Porphyria 's Lover By Robert Browning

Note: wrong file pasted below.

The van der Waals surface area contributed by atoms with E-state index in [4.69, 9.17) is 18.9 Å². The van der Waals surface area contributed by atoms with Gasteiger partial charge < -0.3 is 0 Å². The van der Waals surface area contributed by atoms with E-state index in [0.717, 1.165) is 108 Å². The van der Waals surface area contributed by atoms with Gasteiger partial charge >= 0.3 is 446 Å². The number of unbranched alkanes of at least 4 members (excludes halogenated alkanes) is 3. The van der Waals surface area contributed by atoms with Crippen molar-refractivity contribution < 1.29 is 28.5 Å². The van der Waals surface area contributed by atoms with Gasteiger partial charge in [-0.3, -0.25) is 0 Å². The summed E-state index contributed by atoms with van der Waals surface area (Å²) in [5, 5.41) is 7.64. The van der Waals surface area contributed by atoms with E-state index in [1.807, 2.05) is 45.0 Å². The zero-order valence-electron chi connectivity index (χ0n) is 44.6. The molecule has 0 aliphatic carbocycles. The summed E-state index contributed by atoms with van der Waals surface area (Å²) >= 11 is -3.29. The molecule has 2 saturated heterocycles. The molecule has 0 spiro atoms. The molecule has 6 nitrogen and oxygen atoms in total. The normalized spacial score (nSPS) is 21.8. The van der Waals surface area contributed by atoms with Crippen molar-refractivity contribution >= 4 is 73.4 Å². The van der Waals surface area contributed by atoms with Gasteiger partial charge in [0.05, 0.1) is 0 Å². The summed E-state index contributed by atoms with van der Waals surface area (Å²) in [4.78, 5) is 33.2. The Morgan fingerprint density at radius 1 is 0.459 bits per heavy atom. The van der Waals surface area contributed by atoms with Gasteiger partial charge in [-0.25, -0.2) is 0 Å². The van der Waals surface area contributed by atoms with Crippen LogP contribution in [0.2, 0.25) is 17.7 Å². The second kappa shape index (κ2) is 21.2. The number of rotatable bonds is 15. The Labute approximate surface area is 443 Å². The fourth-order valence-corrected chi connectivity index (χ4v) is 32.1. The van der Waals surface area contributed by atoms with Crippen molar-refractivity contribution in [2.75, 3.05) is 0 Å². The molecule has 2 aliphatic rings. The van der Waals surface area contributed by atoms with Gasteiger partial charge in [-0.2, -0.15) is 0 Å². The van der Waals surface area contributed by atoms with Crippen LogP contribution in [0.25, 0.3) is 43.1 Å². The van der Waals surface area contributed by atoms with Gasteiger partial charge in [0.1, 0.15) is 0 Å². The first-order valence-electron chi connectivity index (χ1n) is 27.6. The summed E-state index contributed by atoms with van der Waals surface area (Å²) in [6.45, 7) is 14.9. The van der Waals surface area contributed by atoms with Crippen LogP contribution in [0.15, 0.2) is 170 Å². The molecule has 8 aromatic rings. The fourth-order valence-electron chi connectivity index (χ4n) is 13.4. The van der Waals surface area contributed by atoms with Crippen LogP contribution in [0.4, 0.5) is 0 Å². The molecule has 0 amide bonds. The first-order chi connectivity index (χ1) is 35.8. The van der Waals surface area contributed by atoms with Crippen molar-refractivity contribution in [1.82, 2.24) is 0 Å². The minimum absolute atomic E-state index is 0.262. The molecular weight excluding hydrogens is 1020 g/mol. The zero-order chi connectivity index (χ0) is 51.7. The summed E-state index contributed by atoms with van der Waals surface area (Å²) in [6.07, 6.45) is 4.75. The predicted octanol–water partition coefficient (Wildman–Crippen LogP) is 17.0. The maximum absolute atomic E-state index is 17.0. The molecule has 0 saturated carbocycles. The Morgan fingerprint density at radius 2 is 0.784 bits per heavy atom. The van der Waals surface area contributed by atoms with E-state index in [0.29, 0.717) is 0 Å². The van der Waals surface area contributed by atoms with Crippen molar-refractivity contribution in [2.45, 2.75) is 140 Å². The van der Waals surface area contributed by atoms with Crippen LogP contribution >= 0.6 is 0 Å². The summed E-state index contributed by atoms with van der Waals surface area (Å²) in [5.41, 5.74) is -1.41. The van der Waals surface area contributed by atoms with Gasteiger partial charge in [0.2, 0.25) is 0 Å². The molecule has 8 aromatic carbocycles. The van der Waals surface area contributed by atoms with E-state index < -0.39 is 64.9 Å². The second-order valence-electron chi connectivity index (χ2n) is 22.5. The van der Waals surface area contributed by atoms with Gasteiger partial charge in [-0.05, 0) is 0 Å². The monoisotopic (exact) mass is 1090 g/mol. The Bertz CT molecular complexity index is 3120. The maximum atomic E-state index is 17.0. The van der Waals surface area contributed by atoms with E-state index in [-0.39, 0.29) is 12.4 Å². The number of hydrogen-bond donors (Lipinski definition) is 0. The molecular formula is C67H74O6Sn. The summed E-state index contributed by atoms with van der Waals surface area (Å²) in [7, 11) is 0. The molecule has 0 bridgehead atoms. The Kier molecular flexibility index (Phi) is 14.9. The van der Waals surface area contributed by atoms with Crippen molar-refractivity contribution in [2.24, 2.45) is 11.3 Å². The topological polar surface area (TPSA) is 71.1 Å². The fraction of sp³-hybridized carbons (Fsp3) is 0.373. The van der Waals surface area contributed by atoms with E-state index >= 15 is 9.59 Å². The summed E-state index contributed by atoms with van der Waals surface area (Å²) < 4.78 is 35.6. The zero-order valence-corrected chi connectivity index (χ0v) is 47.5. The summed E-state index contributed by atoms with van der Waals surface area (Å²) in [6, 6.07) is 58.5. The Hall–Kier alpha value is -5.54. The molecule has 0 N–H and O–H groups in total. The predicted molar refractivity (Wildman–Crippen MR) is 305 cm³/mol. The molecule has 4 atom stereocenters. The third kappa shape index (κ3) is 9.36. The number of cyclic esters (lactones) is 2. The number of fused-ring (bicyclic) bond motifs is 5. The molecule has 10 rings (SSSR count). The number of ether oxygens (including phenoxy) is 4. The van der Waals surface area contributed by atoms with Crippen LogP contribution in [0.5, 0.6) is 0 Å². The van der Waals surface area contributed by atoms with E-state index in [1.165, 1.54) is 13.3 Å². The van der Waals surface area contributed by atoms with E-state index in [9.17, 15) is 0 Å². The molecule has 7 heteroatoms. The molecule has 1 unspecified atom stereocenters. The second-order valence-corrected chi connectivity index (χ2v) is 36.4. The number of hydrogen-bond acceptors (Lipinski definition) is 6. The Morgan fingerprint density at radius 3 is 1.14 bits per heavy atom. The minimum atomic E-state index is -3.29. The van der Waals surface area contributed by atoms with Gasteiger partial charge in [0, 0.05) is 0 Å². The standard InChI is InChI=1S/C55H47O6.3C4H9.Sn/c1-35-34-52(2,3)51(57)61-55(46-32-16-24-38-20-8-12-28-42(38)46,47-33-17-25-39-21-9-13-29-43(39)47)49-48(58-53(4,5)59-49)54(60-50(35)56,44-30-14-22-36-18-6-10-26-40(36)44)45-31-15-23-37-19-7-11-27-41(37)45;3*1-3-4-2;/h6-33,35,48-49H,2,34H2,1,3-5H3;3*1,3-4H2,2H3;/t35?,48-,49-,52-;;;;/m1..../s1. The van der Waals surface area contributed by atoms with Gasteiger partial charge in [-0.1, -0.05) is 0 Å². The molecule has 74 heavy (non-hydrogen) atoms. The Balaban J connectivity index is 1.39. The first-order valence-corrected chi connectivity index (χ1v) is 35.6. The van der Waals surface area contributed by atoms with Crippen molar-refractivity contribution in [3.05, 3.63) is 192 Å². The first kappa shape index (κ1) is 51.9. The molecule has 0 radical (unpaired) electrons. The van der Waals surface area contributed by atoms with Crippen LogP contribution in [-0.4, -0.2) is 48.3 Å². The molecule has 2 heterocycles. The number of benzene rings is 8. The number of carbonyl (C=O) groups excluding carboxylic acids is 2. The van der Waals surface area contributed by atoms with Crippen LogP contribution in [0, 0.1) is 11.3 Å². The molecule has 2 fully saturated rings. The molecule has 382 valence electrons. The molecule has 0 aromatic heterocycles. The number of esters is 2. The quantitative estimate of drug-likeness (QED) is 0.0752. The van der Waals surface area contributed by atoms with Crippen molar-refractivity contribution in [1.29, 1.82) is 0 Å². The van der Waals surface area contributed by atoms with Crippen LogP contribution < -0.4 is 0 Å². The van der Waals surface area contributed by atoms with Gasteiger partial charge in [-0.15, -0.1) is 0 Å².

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Robert Browning’s dramatic monologue entitled “Porphyria’s Lover” tells the story of a meeting between a man and a woman that begins filled with romance, but quickly turns sinister. Porphyria visits the speaker at his cottage late at night, to confess her love for him even though they cannot be together. The speaker, filled with happiness in the newfound knowledge that Porphyria “worshiped” him, kills her by strangling her with her own hair in order to free her from her “vainer ties” and allow them to be together. He then opens her eyes, props her head on his shoulder, and sits with her all night in an effort to preserve the moment (1278-1279). Perhaps one of his most controversial poems, Browning’s “Porphyria’s Lover” has been analyzed in various different ways since its publication. Some see it as the simple description of a crime committed by a madman, and others see it as an expression of the male speaker’s uncontrollable, misogyny fueled desire to possess Porphyria as an object; others still see this poem as a statement on the disadvantageous society where things such as social class and expectations are deciding factors in relationships between men and women. In “Projection and the Female Other: Romanticism, Browning, and the Victorian Dramatic Monologue,” U. C. Knoepflmacher sees the murder of Porphyria, as well as many of Browning’s other works, as the expression of a man’s desire to possess the “Female Other,” a concept that in some literary works, women are
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